"Down" is the soft underfeathering often plucked out of live geese who are raised for food. In many European countries,
geese are allowed to mature during the first eight or nine weeks of life. Reaching adulthood, they are divided by color. Gray
geese are caged and force-fed--a funnel is inserted into their throats and a salty, fatty corn mash is forced down it, up
to six pounds a day--until they are overweight and their livers have ballooned to four or more times the normal size. Then
they are killed for pâté de foie gras. hite geese are plucked repeatedly to supply filling for products such as comforters,
pillows, and ski parkas.
Plucking the geese causes them considerable pain and distress. Four or five times in their lives, they will squirm as a
plucker tears out five ounces of their feathers. A skilled plucker can handle 100 birds a day. After the last plucking, the
geese have five weeks to grow more feathers before they are sent through a machine that plucks their longest feathers. From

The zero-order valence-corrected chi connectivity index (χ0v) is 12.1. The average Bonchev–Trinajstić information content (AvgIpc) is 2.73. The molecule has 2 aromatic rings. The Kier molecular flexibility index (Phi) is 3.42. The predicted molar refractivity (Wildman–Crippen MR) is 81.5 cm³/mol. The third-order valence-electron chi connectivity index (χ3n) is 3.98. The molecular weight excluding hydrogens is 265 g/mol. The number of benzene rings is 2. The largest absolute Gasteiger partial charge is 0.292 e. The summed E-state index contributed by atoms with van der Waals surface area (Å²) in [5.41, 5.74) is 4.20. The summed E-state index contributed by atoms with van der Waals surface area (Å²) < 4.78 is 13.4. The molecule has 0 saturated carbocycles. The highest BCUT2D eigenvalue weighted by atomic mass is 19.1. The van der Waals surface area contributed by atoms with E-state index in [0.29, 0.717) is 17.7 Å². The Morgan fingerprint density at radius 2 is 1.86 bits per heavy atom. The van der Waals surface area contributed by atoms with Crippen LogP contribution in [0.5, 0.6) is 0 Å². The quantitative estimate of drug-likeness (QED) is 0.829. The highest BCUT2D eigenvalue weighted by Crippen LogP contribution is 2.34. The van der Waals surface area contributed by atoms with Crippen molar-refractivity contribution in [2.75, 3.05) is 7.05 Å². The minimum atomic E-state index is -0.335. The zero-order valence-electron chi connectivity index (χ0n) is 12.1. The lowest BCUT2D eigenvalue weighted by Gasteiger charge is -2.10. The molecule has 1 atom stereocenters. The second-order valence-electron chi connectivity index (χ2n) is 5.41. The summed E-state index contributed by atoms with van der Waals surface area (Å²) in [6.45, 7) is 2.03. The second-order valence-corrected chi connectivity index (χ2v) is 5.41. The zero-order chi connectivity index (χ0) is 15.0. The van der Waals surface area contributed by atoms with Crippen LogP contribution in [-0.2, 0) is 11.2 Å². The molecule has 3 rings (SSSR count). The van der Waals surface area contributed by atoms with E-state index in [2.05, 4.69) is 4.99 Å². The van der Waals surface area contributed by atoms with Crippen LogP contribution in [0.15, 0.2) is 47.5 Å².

there they go to the slaughterhouse. t least one major U.S. down seller, the Company Store (500 Company Store Rd., La Crosse,
WI 54601-4477), buys down from Hungary and other European countries.
In North America, ducks and geese are hunted and raised for their feathers (and for food). People also gather eider down
from the nests of female eider ducks, who pluck the down from their breasts to line their nests and cover their eggs. Gathering
the soft feathers can kill unhatched ducklings.
Apart from the cruelty involved in its production, down has drawbacks as a cold-weather insulator that synthetic insulators
do not have. Not only is down expensive, it also loses its insulating ability when wet, whereas the insulating capabilities
of cruelty-free synthetic fillers are retained in all weather.
Silk is the fiber silkworms weave to make cocoons. To obtain the silk, silk distributors boil the worms alive in their
cocoons. Worms are sensate--they produce endorphins, a physical response to pain--and anyone who has seen worms scramble when
their dark homes are uncovered recognizes this.
Humane alternatives to silk include nylon, milkweed seed pod fibers, silk-cotton tree and ceiba tree filaments, and rayon.